Today’s sealed section of Crikey gives some insight into what on earth is happening at The Canberra Times and why.
17. Behind closed doors at The Canberra Times
Crikey reporter Jane Nethercote writes:
Is it true there are only three journalists left of the 60 who were there when editor Michael Stevens took over the helm of The Canberra Times three years ago? That’s just one of the claims made by a Crikey tipster who paints a pretty bleak picture of life and times at the paper.
For starters, the circulation figures are appalling, he says, with drops of 3.8% weekdays, 3.2% Saturdays, and 2.7% Sundays: “The worst for any major metrop in Australia.” About the “only good thing Stevens can claim is each edition of The Canberra Times is being read by even more and more public servants as even fewer and fewer actually buy the paper!” (The figures can be seen here â€“ The Times’s figures are indeed the worst, but drops at the SMH are similar: 2.9% weekdays, 3.5% Saturday, and 2.0% Sundays). [You can have a look at Michael Stevens’s take on the figures in this story.]
More worryingly, all the older journalists have left, says the tipster, “replaced by young, inexperienced and shamelessly sycophantic cadets from Rural Press’s stable of suburban and country titles … And it shows in the sheer lack of any quality in the rag these days.”
While one of our inside sources says it’s “definitely, definitely not” true that only three of the 60 staff remain, it’s a “salient point” that staff are younger and less experienced. Has the quality of the paper dropped for this reason? A hesitating, but firm “yes.”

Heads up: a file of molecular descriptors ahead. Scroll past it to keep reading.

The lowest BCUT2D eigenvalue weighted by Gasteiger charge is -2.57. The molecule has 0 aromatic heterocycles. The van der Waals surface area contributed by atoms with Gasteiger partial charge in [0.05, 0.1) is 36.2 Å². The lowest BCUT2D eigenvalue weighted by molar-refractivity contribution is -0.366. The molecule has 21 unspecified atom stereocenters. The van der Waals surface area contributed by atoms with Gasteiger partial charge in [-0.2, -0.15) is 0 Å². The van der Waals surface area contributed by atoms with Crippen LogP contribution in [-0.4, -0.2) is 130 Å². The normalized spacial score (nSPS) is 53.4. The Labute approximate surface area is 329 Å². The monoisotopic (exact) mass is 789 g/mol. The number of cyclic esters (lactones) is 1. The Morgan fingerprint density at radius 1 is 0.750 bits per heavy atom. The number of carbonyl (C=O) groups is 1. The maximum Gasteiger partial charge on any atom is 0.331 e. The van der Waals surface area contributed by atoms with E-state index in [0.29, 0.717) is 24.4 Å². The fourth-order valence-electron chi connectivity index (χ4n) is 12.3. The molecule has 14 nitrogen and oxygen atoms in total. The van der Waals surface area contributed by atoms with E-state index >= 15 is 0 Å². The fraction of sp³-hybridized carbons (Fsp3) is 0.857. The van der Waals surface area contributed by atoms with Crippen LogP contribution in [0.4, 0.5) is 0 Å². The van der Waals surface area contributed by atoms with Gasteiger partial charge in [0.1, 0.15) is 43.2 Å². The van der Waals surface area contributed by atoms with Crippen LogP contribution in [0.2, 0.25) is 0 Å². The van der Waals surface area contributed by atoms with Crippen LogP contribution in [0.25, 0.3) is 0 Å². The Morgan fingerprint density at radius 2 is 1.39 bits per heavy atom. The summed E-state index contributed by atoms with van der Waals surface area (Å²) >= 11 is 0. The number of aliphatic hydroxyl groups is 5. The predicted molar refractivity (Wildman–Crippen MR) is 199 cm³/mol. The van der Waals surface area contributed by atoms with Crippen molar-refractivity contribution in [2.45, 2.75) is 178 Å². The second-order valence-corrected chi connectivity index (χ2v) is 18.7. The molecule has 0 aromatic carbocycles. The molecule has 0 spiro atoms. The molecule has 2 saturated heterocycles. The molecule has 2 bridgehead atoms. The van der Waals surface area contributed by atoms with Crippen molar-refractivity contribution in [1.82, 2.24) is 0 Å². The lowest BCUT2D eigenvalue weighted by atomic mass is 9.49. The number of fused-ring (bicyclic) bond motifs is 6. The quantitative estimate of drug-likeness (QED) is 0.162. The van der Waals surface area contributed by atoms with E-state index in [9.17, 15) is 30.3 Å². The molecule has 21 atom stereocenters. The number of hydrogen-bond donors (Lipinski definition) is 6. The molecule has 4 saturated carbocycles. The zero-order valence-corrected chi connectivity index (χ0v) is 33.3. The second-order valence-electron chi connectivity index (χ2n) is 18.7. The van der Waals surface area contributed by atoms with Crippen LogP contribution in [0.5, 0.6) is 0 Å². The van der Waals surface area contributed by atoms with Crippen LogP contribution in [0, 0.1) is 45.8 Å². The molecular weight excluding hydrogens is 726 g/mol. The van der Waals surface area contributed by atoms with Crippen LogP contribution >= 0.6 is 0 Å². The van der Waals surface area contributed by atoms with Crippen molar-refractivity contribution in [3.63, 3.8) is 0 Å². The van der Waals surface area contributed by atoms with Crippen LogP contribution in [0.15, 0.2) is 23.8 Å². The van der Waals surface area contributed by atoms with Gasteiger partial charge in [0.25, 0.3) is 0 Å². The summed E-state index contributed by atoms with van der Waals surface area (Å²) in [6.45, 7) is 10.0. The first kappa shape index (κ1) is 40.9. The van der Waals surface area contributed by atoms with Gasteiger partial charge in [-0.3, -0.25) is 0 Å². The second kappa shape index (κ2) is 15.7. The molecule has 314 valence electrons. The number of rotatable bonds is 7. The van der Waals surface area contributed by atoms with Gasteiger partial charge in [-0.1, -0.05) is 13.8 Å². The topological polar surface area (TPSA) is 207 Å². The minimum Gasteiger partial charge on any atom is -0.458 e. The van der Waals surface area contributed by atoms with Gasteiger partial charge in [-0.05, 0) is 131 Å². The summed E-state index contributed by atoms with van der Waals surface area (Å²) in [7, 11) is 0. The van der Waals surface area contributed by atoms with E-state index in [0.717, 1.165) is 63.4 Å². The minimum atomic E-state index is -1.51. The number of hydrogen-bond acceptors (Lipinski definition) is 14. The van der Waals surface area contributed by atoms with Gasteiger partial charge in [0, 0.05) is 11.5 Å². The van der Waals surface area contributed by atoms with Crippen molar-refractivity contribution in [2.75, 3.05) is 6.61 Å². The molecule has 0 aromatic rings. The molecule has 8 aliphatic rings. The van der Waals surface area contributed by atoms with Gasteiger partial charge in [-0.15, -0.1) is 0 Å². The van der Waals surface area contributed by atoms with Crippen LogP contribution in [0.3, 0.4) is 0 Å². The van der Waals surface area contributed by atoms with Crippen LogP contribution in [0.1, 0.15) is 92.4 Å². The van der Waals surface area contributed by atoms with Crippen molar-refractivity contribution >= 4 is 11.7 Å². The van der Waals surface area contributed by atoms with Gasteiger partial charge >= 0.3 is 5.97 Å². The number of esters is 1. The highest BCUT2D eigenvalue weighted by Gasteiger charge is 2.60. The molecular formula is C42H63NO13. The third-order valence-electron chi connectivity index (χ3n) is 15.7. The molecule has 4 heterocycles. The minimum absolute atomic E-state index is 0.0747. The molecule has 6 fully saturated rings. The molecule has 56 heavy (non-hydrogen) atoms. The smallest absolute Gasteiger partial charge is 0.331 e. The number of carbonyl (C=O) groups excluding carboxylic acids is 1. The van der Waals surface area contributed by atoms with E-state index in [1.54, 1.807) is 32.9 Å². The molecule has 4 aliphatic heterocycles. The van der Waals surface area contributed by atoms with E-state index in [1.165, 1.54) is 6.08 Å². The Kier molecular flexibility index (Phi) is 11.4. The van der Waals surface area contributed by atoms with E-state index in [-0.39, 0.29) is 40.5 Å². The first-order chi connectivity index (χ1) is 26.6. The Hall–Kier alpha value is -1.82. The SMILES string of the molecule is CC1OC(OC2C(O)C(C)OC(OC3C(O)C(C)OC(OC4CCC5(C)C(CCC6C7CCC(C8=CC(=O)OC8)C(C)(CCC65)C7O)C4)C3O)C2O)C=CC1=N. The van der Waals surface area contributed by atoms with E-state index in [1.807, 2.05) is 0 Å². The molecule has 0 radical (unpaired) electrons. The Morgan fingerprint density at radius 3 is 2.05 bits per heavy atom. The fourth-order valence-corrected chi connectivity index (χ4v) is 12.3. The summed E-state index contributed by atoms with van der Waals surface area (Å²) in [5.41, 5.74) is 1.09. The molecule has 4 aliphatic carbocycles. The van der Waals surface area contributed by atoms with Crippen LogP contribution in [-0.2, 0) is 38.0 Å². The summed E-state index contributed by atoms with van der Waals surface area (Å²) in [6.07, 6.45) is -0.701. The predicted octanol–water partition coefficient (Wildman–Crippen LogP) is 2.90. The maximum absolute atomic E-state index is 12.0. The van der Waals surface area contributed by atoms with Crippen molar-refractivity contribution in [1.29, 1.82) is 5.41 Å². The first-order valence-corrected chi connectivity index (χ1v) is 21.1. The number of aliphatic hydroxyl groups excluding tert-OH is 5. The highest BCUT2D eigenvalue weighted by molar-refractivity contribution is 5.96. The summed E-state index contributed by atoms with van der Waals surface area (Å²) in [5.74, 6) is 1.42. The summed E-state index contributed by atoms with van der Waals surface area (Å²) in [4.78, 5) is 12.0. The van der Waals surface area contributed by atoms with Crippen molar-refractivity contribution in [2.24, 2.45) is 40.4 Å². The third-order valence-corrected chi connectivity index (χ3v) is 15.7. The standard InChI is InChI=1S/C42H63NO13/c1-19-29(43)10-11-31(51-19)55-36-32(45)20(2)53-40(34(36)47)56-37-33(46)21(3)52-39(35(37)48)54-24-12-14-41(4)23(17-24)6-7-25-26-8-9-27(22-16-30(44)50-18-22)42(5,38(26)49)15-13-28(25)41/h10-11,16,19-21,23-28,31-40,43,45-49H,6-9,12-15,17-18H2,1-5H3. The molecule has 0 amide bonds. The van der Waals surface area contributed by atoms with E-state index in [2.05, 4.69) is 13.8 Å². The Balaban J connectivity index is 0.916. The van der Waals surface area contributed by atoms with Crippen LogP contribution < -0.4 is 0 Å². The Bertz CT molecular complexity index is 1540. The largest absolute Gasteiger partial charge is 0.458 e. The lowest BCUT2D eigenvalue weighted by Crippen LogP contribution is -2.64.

There aren’t many old hands left, another insider tells Crikey. In fact, turnover and “generational change” has been such that journalists don’t even know each other despite working on the same floor. Why the shift? Younger labour means cheaper labour, so as older hands with large salaries have left, they’ve been steadily replaced with younger journos from within the Rural Press stable. The downside: They don’t know Canberra and they don’t understand its very particular demographic.
Rural Press, which bought The Canberra Times in 1998, are “penny-pinching b*stards” from what I’ve heard, says one source. They’re definitely tight with money, says an insider. The travel budgets are “practically zilch” which makes things very difficult for political reporters. But maybe it’s all part of Rural Press’s grand plan for the paper. Their philosophy, as put into practice by Michael Stevens who is very much “Rural Press’s man,” is to dig into the local community, says the insider â€“ because that’s where the advertising base is.
But another insider disputes the financial stinginess, saying that Rural Press has “always been quite willing to fork out” the money for political reporters, and during election time, Canberra Times’s journos “travel with the best of them.” Meanwhile, the paper is “not nearly as dysfunctional as people portray.”
Whatever the case, Stevens certainly divides The Times’s community. And there’s been some “pretty intense concern at senior levels of Rural Press” about angst and faction-fighting within the paper. Stevens has had enormous problems with staff â€“ it’s all “pretty poisonous stuff” â€“ but when it comes to the crunch, Rural stands by its editor. Some “can’t stand him,” says an insider, while others respect his decisiveness. And he’s certainly “full of ideas.”
We tried to contact Stevens for his response, but he was out of the office, as was editor-in-chief Jack Waterford, who was off being Principal for a Day.